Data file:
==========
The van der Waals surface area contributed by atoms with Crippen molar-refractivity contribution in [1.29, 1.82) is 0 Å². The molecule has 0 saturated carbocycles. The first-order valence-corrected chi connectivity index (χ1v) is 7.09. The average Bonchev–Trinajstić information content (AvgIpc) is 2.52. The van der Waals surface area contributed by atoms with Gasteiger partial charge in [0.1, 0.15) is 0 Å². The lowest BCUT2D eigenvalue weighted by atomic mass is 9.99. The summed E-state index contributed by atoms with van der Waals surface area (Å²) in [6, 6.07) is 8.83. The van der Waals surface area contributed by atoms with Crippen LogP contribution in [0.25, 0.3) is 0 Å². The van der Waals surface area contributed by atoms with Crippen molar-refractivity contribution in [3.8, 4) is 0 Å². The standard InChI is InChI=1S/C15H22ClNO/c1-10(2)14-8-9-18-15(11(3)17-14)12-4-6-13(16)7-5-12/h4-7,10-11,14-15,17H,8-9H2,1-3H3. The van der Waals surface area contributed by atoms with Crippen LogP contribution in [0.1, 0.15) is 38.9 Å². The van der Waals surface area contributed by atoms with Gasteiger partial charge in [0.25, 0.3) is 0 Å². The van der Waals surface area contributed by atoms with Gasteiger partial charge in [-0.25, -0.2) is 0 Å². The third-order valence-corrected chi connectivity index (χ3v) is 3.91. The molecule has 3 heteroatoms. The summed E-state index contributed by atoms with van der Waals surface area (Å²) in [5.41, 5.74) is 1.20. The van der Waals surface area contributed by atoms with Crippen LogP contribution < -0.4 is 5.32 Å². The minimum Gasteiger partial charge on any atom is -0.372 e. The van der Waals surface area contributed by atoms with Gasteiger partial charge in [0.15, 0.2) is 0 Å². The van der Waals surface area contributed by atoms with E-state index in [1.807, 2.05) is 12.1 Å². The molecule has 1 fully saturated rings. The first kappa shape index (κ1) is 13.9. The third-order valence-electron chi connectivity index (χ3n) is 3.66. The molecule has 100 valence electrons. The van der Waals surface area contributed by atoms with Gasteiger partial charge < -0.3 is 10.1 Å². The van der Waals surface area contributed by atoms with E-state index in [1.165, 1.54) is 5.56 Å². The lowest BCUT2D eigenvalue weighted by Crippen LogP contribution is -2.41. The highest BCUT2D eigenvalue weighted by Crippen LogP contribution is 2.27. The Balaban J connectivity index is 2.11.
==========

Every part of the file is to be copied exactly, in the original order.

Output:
The van der Waals surface area contributed by atoms with Crippen molar-refractivity contribution in [1.29, 1.82) is 0 Å². The molecule has 0 saturated carbocycles. The first-order valence-corrected chi connectivity index (χ1v) is 7.09. The average Bonchev–Trinajstić information content (AvgIpc) is 2.52. The van der Waals surface area contributed by atoms with Gasteiger partial charge in [0.1, 0.15) is 0 Å². The lowest BCUT2D eigenvalue weighted by atomic mass is 9.99. The summed E-state index contributed by atoms with van der Waals surface area (Å²) in [6, 6.07) is 8.83. The van der Waals surface area contributed by atoms with Crippen LogP contribution in [0.25, 0.3) is 0 Å². The van der Waals surface area contributed by atoms with Crippen molar-refractivity contribution in [3.8, 4) is 0 Å². The standard InChI is InChI=1S/C15H22ClNO/c1-10(2)14-8-9-18-15(11(3)17-14)12-4-6-13(16)7-5-12/h4-7,10-11,14-15,17H,8-9H2,1-3H3. The van der Waals surface area contributed by atoms with Crippen LogP contribution in [0.1, 0.15) is 38.9 Å². The van der Waals surface area contributed by atoms with Gasteiger partial charge in [0.25, 0.3) is 0 Å². The van der Waals surface area contributed by atoms with Gasteiger partial charge in [-0.25, -0.2) is 0 Å². The third-order valence-corrected chi connectivity index (χ3v) is 3.91. The molecule has 3 heteroatoms. The summed E-state index contributed by atoms with van der Waals surface area (Å²) in [5.41, 5.74) is 1.20. The van der Waals surface area contributed by atoms with Crippen LogP contribution < -0.4 is 5.32 Å². The minimum Gasteiger partial charge on any atom is -0.372 e. The van der Waals surface area contributed by atoms with Gasteiger partial charge in [0.15, 0.2) is 0 Å². The van der Waals surface area contributed by atoms with E-state index in [1.807, 2.05) is 12.1 Å². The molecule has 1 fully saturated rings. The first kappa shape index (κ1) is 13.9. The third-order valence-electron chi connectivity index (χ3n) is 3.66. The molecule has 100 valence electrons. The van der Waals surface area contributed by atoms with Gasteiger partial charge < -0.3 is 10.1 Å². The van der Waals surface area contributed by atoms with E-state index in [1.165, 1.54) is 5.56 Å². The lowest BCUT2D eigenvalue weighted by Crippen LogP contribution is -2.41. The highest BCUT2D eigenvalue weighted by Crippen LogP contribution is 2.27. The Balaban J connectivity index is 2.11.